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Choosing, Installing and Wiring a Home Thermostat

Updated on August 03, 2012
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Dan has been a licensed, journey level electrician for some 17 years. He has extensive experience in most areas of the electrical trade.

Choosing a Home Thermostat

Choosing a new thermostat for your home may be more difficult than the actual thermostat installation and wiring it, so we'll start there. I needed a heat pump thermostat, but most high end thermostats will work on most heating or cooling systems. Begin by questioning yourself - what do you want the thermostat to control, and how? I wanted a programmable digital thermostat that I could program for different temperatures at different times of day, with each day independent of the others; a 7 day programmable thermostat. I have a heat pump with two stage heating plus emergency heat, so a 3 stage thermostat is necessary. My current thermostat, a talking thermostat from Smartway Solutions, was only a two stage thermostat, so I needed to confirm that the thermostat wiring already available was adequate (it was - the extra wires I needed were there, simply unused). I had seen and liked the Honeywell thermostat with a touchscreen so that was a possibility. I wanted to control my second stage heating dependent on outside temperature (an energy savings for heat pumps) so the thermostat must have an outside temperature sensor available. I also found that some of the better thermostats would automatically switch from heating from cooling - nothing I had seen in years past would do that and I find that I like it. We often get swings in temperature where I live that require twice daily adjustments to go from "heat" to "cool" on my past thermostats.

All of these decisions need to be considered when choosing a new thermostat, plus of course cost. Compromises are often possible - perhaps a 5/2 day thermostat would fit your needs with weekdays programming done as a group and weekends done separately. If the existing thermostat wiring is insufficient it will have to be replaced or worked around, perhaps with a thermostat not quite as capable as you want.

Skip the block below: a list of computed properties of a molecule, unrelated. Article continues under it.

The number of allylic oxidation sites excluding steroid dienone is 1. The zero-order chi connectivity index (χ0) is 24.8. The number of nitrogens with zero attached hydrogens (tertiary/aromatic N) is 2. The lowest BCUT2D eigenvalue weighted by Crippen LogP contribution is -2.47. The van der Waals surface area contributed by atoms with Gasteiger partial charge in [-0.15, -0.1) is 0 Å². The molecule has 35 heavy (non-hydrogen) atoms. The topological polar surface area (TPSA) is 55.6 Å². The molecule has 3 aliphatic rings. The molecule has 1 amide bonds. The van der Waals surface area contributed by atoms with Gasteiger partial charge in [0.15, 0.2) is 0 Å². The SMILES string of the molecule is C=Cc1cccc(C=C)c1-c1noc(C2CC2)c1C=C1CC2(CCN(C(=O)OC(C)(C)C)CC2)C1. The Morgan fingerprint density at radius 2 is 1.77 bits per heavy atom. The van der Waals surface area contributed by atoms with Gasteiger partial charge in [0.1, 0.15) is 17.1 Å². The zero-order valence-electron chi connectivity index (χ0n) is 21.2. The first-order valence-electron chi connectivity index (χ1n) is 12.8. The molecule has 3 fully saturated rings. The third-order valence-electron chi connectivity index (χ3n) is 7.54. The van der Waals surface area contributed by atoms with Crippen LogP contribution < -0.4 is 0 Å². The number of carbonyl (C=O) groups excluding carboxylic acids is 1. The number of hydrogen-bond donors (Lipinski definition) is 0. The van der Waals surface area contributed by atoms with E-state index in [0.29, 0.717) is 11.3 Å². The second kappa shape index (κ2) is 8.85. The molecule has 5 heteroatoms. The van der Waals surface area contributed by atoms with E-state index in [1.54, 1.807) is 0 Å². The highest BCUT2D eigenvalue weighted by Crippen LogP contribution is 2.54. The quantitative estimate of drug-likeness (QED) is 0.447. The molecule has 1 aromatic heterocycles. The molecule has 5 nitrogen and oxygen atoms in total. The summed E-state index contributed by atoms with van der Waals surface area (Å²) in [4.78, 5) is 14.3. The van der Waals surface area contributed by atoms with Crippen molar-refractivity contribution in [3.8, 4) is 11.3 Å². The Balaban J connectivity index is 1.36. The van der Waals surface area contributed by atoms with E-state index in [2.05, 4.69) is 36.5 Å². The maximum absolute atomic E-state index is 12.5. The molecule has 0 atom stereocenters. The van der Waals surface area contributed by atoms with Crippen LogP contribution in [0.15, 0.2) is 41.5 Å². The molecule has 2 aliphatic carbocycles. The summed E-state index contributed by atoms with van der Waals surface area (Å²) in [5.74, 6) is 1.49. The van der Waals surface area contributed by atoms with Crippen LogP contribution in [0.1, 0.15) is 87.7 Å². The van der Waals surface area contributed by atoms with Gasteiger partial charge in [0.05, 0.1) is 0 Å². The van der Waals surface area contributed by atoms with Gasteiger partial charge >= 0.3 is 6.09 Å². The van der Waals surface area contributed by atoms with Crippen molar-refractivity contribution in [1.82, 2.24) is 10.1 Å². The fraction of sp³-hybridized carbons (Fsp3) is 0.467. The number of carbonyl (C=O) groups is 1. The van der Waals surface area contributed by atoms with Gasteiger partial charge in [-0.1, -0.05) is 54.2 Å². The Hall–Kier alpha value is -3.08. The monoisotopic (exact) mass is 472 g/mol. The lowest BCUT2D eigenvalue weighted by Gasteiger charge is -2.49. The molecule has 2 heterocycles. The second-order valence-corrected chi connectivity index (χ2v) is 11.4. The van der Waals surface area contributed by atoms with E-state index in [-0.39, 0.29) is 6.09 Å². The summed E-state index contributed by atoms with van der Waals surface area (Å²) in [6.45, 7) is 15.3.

Probably the two biggest concerns are the thermostat wiring and the thermostat voltage. The large majority of modern systems use a 24V system, and thermostats reflect that in that almost all of them work on 24 volts. Line voltage thermostats using 120V or 240V are possible - my ancient radiant ceiling heat system has a 240V thermostat in every room that I kept active but unused as an emergency backup to my heat pump and baseboard heaters are nearly all line voltage (that is, the thermostat operates on the same voltage as the heater). If you are unsure of your thermostat voltage it may be checked with a voltmeter at the thermostat base by pulling the thermostat off of the base and checking between the R and C terminals on the base. These are probably red and black wires, but color codes are not always followed and are not completely standardized. It can also be checked in the furnace or air handler, probably by studying the wiring diagram in the unit. CAUTION! If you are not comfortable doing this, don't! The blower section of your system likely has either 120 volts or 240 volts in it that will be live if you are checking voltages. CAUTION!

Recommendations from my HVAC company for a home thermostat

I had been having some trouble with the talking thermostat and high electric bills so I had a local HVAC service company check my heat pump out. During the process, I asked their opinion on a new thermostat and was told they like the Honeywell VisionPro series, and that it would cost me around $400 to have one installed. I declined, thinking that was far too high for a new thermostat, and began checking. I finally decided on the Honeywell VisionPro TH8321U1006 plus a Honeywell C7089 outdoor sensor to go with it. Before making a final decision yourself I strongly suggest that you check the wiring diagram for your new thermostat and compare it to your existing thermostat. My new Honeywell terminal designations matched my old thermostat markings, but If the terminals and number of wires don't match you will have to do some wire tracing or replacement - see the caution above. The Honeywell I purchased has two sets of terminal markings - one for heat pumps and one for conventional - don't get them mixed up!

Honeywell VisionPro 8000

Normal operation
Normal operation
Programming mode
Programming mode
Outdoor Temperature
Outdoor Temperature

Thermostat base, mounted and wired

Installing and wiring your new thermostat

First step - turn off the power to your heating system! If you have separate heating and cooling systems, turn off the power to both of them! The thermostat wiring you will be most likely dealing with is only 24 volts - it won't shock you but there is some chance of damaging the system. I repeat - turn off the power!

You are now ready for removal of the old thermostat. Most thermostats simply pull on and off the base; pull the thermostat off, revealing the wiring. Carefully note, on paper, which wire goes to which terminal. Write down the terminal markings and colors. The base may now be removed by removing the wires from the base and then removing the base from the wall.